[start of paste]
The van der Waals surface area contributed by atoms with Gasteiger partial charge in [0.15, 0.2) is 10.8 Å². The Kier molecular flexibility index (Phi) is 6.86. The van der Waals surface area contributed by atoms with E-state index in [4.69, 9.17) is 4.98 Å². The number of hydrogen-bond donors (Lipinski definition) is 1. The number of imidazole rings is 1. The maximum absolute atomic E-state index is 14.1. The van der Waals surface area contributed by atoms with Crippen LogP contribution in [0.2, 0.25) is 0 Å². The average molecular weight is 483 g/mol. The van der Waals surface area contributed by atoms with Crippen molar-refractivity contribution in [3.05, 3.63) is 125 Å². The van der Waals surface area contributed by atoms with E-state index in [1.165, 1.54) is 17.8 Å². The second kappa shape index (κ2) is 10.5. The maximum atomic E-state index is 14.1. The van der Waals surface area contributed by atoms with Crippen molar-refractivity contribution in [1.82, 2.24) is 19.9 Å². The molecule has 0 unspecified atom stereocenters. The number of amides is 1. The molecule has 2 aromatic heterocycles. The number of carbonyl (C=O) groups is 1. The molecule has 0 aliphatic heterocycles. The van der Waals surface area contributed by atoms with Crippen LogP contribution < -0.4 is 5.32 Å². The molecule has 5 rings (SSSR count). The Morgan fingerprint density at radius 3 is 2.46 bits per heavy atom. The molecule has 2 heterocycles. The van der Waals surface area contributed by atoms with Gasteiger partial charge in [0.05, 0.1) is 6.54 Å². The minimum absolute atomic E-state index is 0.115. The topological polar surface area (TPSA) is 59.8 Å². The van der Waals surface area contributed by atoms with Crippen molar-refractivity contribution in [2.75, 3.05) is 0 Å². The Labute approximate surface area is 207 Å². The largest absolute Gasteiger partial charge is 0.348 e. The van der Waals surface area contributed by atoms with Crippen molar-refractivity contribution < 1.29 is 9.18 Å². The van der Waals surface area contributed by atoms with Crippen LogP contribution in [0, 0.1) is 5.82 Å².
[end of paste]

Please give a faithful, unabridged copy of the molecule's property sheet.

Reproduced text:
The van der Waals surface area contributed by atoms with Gasteiger partial charge in [0.15, 0.2) is 10.8 Å². The Kier molecular flexibility index (Phi) is 6.86. The van der Waals surface area contributed by atoms with E-state index in [4.69, 9.17) is 4.98 Å². The number of hydrogen-bond donors (Lipinski definition) is 1. The number of imidazole rings is 1. The maximum absolute atomic E-state index is 14.1. The van der Waals surface area contributed by atoms with Crippen LogP contribution in [0.2, 0.25) is 0 Å². The average molecular weight is 483 g/mol. The van der Waals surface area contributed by atoms with Crippen molar-refractivity contribution in [3.05, 3.63) is 125 Å². The van der Waals surface area contributed by atoms with E-state index in [1.165, 1.54) is 17.8 Å². The second kappa shape index (κ2) is 10.5. The maximum atomic E-state index is 14.1. The van der Waals surface area contributed by atoms with Crippen molar-refractivity contribution in [1.82, 2.24) is 19.9 Å². The molecule has 0 unspecified atom stereocenters. The number of amides is 1. The molecule has 2 aromatic heterocycles. The number of carbonyl (C=O) groups is 1. The molecule has 0 aliphatic heterocycles. The van der Waals surface area contributed by atoms with Crippen LogP contribution < -0.4 is 5.32 Å². The molecule has 5 rings (SSSR count). The Morgan fingerprint density at radius 3 is 2.46 bits per heavy atom. The molecule has 2 heterocycles. The van der Waals surface area contributed by atoms with Gasteiger partial charge in [0.05, 0.1) is 6.54 Å². The minimum absolute atomic E-state index is 0.115. The topological polar surface area (TPSA) is 59.8 Å². The van der Waals surface area contributed by atoms with Crippen molar-refractivity contribution in [2.75, 3.05) is 0 Å². The Labute approximate surface area is 207 Å². The largest absolute Gasteiger partial charge is 0.348 e. The van der Waals surface area contributed by atoms with Crippen molar-refractivity contribution < 1.29 is 9.18 Å². The van der Waals surface area contributed by atoms with Crippen LogP contribution in [0, 0.1) is 5.82 Å².